May

19

 I had a very interesting conversation with a reader about an article I wrote about China. He argued that there is something very important and intangible economists cannot measure — the will of people. That will becomes even stronger when the country’s past is ridden with political and economic misery. Think of Germany and Japan after World War II, their economies were in shambles but human capital and ingenuity played a lot larger role in their recovery than the traditional capital. In other words economic models at the time would have predicted that those economies would not recover as fast and as well as they did, as they would not have accounted for human factor, the raw (and very selfish) drive to succeed.

The reader was making the argument that because of its poverty-stricken past, like Germany and Japan did after WW2, the Chinese people’s ingenuity will put their economy on a tremendous growth trajectory. I thought it was a very interesting observation, though I never really made an argument that China is going to fail and go back to pre 80s or 90s era. My argument was that all good things need time to rest, that is why economies have normal cyclicality (periods of expansion are followed by recessions). Chinese growth was very high for a very long time, it needs a good rest which it doesn’t get because its government is afraid of civil unrest and thus is spending money at a very fast pace.

Misery alone is not enough. Japan and Germany recovered and blossomed because those were capitalistic societies, in fact their success is a triumph of capitalism. China is toying with communism (socialism) and capitalism at the same time. Unfortunately, at the time of crisis if a choice is given government will chose the path of lower resistance – the communism (socialism). (Just think of what our government is doing today.) Although the harder, the right, and more painful (at least in the short run) choice is creative destruction — capitalism.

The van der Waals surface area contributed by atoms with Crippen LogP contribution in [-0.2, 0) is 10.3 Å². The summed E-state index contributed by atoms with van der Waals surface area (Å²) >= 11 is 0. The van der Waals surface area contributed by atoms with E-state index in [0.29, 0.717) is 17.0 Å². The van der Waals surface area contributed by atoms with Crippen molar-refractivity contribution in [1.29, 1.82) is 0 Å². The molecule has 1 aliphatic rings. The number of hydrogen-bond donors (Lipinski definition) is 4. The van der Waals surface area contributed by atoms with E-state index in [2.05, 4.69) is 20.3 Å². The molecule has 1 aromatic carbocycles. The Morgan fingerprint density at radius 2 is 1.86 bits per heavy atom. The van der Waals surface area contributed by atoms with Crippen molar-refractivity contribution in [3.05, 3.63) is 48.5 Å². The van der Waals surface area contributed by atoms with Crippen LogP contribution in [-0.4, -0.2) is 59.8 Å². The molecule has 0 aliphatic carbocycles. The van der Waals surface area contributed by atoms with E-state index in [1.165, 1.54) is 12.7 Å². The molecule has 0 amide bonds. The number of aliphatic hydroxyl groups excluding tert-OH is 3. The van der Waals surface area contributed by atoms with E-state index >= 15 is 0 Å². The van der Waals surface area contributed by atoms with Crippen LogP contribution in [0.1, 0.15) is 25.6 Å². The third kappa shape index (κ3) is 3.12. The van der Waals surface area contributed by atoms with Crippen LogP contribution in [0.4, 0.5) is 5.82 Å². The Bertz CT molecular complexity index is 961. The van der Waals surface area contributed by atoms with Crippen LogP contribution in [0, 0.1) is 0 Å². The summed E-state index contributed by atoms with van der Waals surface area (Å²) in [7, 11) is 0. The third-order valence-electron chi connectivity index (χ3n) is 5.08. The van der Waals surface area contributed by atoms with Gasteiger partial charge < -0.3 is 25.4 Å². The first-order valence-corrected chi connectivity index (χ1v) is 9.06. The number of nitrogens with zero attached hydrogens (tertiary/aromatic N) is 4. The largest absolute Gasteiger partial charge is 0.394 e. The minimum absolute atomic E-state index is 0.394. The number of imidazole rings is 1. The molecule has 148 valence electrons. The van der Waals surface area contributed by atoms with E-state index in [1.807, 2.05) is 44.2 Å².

Russia is a good example, the same Japan/Germany after WW2 argument could have been made about Russia in early 1990s. It had a very educated population, which saw plenty of misery. For a while Russia was going the right direction, but the crisis of the late 1990s shifted the country back from democracy and capitalism toward a more command and control economy. This conversation made me realize that Chinese success in the future, past the short run, will depend on the market system it chooses. Capitalism will let the human ingenuity fester where communism just going to crash it.

In investing it is important to think unconventionally, to consider not obvious risks but the ones that are hiding around the corner. For many investors it is a foregone conclusion that China will consume more stuff (energy, materials, industrial goods) in the future, thus many argue that one should buy what China needs – the stuff. But this investment thesis will only workout if China sticks with capitalism, if the current crisis will not push it towards the road of the least resistance - the communism. Thus let me issue this warning: If I were to follow the “buy what China needs” investment I’d watch political developments over next couple of years in China very closely.


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